Assuntos
Concussão Encefálica/diagnóstico por imagem , Substância Branca/diagnóstico por imagem , Adolescente , Adulto , Campanha Afegã de 2001- , Concussão Encefálica/complicações , Imagem de Tensor de Difusão , Feminino , Humanos , Processamento de Imagem Assistida por Computador , Guerra do Iraque 2003-2011 , Modelos Lineares , Masculino , Transtornos Mentais/diagnóstico por imagem , Transtornos Mentais/etiologia , Pessoa de Meia-Idade , Bainha de Mielina/metabolismo , Bainha de Mielina/patologia , Testes Neuropsicológicos , Projetos Piloto , Estudos Retrospectivos , Estatísticas não Paramétricas , Inquéritos e Questionários , Veteranos , Adulto Jovem
20.
Front Aging Neurosci ; 10: 270, 2018.
Artigo em Inglês | MEDLINE | ID: mdl-30250430

RESUMO

Type 2 diabetes mellitus (T2DM) increases risk for dementia, including Alzheimer's disease (AD). Many previous studies of brain changes underlying cognitive impairment in T2DM have applied conventional structural magnetic resonance imaging (MRI) to detect macrostructural changes associated with cerebrovascular disease such as white matter hyperintensities or infarcts. However, such pathology likely reflects end-stage manifestations of chronic decrements in cerebral blood flow (CBF). MRI techniques that measure CBF may (1) elucidate mechanisms that precede irreversible parenchymal damage and (2) serve as a marker of risk for cognitive decline. CBF measured with arterial spin labeling (ASL) MRI may be a useful marker of perfusion deficits in T2DM and related conditions. We examined associations among T2DM, CBF, and cognition in a sample of 49 well-characterized nondemented older adults. Along with a standard T1-weighted scan, a pseudocontinuous ASL sequence optimized for older adults (by increasing post-labeling delays to allow more time for the blood to reach brain tissue) was obtained on a 3T GE scanner to measure regional CBF in FreeSurfer derived regions of interest. Participants also completed a neuropsychological assessment. Results showed no significant differences between individuals with and without T2DM in terms of cortical thickness or regional brain volume. However, adjusting for age, sex, comorbid vascular risk factors, and reference CBF (postcentral gyrus) older adults with T2DM demonstrated reduced CBF in the hippocampus, and inferior temporal, inferior parietal, and frontal cortices. Lower CBF was associated with poorer memory and executive function/processing speed. When adjusting for diabetes, the significant associations between lower regional CBF and poorer executive function/processing speed remained. Results demonstrate that CBF is reduced in older adults with T2DM, and suggest that CBF alterations likely precede volumetric changes. Notably, relative to nondiabetic control participants, those with T2DM showed lower CBF in predilection sites for AD pathology (medial temporal lobe and inferior parietal regions). Findings augment recent research suggesting that perfusion deficits may underlie cognitive decrements frequently observed among older adults with T2DM. Results also suggest that CBF measured with ASL MRI may reflect an early and important marker of risk of cognitive impairment in T2DM and related conditions.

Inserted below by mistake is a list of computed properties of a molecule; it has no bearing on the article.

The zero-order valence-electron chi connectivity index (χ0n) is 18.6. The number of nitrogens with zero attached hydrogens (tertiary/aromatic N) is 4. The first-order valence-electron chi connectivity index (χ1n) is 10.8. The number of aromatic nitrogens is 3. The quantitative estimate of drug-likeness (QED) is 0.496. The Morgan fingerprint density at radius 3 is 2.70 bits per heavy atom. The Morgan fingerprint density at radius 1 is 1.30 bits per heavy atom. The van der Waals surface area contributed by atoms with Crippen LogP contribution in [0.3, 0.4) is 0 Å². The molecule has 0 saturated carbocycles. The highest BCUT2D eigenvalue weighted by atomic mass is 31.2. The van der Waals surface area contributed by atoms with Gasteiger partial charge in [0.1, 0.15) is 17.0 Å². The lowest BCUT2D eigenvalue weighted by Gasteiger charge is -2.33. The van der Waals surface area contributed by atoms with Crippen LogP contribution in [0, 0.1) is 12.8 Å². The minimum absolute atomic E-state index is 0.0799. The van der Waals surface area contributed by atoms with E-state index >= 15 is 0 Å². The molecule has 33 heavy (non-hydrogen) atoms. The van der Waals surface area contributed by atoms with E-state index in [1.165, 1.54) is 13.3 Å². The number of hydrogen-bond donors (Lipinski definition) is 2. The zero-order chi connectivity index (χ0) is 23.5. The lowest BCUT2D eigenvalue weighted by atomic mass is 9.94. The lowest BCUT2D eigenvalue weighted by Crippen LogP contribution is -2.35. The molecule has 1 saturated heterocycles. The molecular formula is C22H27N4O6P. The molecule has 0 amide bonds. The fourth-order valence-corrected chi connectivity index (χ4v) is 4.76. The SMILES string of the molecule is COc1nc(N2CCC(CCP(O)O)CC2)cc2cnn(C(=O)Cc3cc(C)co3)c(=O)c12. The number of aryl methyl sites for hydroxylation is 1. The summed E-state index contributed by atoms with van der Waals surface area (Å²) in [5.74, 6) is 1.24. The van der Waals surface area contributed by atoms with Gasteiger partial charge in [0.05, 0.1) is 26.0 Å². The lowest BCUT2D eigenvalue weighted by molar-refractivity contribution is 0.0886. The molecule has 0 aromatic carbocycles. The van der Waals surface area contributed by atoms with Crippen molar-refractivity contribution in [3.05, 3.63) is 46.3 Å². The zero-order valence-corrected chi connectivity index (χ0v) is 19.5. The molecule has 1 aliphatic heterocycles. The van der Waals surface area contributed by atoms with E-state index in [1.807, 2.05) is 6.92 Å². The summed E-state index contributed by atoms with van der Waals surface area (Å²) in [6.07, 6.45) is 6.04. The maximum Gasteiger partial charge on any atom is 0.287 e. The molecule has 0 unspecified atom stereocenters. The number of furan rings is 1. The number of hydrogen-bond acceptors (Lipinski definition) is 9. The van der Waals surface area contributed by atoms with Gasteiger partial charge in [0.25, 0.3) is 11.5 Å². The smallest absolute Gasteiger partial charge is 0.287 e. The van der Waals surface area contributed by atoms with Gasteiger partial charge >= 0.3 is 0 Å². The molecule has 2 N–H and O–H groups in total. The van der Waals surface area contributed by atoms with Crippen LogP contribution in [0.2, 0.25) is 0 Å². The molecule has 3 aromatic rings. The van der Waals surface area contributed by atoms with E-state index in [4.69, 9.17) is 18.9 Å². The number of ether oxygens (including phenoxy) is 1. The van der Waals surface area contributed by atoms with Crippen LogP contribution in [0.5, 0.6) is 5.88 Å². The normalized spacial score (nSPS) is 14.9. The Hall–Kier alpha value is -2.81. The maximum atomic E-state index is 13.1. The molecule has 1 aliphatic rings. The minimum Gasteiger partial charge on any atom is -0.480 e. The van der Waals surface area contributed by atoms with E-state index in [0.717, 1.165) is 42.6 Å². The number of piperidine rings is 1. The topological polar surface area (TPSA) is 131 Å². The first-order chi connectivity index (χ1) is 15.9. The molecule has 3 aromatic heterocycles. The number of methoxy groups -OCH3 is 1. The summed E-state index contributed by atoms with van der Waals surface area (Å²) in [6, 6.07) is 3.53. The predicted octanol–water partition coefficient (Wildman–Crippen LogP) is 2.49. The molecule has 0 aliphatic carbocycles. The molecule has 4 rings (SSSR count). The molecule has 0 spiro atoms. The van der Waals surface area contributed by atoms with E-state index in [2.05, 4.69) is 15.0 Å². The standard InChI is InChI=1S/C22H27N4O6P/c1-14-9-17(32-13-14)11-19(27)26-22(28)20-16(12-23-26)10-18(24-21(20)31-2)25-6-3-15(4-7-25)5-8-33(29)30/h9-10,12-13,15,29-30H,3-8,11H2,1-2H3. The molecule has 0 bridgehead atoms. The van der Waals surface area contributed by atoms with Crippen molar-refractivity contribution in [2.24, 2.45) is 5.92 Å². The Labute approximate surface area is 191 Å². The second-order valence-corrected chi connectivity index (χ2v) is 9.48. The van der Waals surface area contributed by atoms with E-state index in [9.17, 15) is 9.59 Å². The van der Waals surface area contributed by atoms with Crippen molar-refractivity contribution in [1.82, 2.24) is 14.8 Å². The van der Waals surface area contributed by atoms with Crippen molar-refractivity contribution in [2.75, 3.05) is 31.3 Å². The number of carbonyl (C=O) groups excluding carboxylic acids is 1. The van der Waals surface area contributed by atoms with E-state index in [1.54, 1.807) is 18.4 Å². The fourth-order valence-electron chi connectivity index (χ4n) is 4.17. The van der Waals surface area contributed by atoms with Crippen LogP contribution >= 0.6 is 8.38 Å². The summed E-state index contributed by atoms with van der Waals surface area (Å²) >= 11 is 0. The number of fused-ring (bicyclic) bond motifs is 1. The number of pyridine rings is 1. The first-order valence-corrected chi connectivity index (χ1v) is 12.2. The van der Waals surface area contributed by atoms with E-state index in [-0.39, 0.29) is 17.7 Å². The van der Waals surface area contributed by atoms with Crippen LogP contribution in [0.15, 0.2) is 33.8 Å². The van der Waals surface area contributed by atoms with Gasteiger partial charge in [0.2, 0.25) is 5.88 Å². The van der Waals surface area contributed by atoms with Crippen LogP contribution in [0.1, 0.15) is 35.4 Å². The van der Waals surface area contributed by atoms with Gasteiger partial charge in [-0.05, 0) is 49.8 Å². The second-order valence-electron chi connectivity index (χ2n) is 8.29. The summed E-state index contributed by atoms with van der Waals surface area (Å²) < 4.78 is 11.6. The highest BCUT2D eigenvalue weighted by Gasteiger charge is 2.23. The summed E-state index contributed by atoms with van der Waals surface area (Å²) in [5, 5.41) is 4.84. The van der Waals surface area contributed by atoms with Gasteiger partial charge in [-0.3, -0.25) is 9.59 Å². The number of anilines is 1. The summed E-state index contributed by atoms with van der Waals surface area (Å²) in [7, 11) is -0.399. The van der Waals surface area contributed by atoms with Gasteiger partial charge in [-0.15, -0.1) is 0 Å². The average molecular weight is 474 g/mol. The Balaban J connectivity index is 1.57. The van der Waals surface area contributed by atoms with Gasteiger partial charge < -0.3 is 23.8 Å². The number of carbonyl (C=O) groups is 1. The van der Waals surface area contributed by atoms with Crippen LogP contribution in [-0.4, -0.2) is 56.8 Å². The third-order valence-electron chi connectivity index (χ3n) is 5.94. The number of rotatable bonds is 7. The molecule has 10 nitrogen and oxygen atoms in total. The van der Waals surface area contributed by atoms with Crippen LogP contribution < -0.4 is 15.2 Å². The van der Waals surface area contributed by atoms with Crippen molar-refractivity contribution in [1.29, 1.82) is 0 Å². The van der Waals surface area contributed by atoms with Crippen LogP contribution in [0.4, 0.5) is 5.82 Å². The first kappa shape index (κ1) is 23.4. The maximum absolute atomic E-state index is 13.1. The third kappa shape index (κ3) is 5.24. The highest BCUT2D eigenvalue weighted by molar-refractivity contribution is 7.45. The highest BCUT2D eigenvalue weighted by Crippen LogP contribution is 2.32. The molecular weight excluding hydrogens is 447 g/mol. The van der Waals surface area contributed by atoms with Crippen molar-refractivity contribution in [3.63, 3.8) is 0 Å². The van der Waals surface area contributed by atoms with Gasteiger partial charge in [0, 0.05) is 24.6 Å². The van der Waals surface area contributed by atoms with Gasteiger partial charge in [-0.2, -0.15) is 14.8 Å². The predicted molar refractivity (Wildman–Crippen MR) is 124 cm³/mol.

SELEÇÃO DE REFERÊNCIAS
DETALHE DA PESQUISA